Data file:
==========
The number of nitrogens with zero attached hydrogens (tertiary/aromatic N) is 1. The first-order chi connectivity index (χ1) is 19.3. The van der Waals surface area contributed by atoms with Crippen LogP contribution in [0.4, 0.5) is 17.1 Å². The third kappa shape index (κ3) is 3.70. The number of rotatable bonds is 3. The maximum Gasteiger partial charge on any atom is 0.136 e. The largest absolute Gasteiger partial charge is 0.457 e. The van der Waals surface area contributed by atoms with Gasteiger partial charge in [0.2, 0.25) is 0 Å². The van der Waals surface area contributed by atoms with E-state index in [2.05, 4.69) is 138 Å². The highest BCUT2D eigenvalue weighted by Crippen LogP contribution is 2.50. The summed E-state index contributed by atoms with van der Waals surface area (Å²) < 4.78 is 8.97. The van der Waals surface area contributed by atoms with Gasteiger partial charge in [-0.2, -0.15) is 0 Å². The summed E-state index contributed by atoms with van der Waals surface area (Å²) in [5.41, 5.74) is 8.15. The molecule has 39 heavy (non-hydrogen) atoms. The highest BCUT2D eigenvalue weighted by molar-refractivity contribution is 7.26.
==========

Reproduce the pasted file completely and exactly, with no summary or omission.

The number of nitrogens with zero attached hydrogens (tertiary/aromatic N) is 1. The first-order chi connectivity index (χ1) is 19.3. The van der Waals surface area contributed by atoms with Crippen LogP contribution in [0.4, 0.5) is 17.1 Å². The third kappa shape index (κ3) is 3.70. The number of rotatable bonds is 3. The maximum Gasteiger partial charge on any atom is 0.136 e. The largest absolute Gasteiger partial charge is 0.457 e. The van der Waals surface area contributed by atoms with Gasteiger partial charge in [0.2, 0.25) is 0 Å². The van der Waals surface area contributed by atoms with E-state index in [2.05, 4.69) is 138 Å². The highest BCUT2D eigenvalue weighted by Crippen LogP contribution is 2.50. The summed E-state index contributed by atoms with van der Waals surface area (Å²) < 4.78 is 8.97. The van der Waals surface area contributed by atoms with Gasteiger partial charge in [-0.2, -0.15) is 0 Å². The summed E-state index contributed by atoms with van der Waals surface area (Å²) in [5.41, 5.74) is 8.15. The molecule has 39 heavy (non-hydrogen) atoms. The highest BCUT2D eigenvalue weighted by molar-refractivity contribution is 7.26.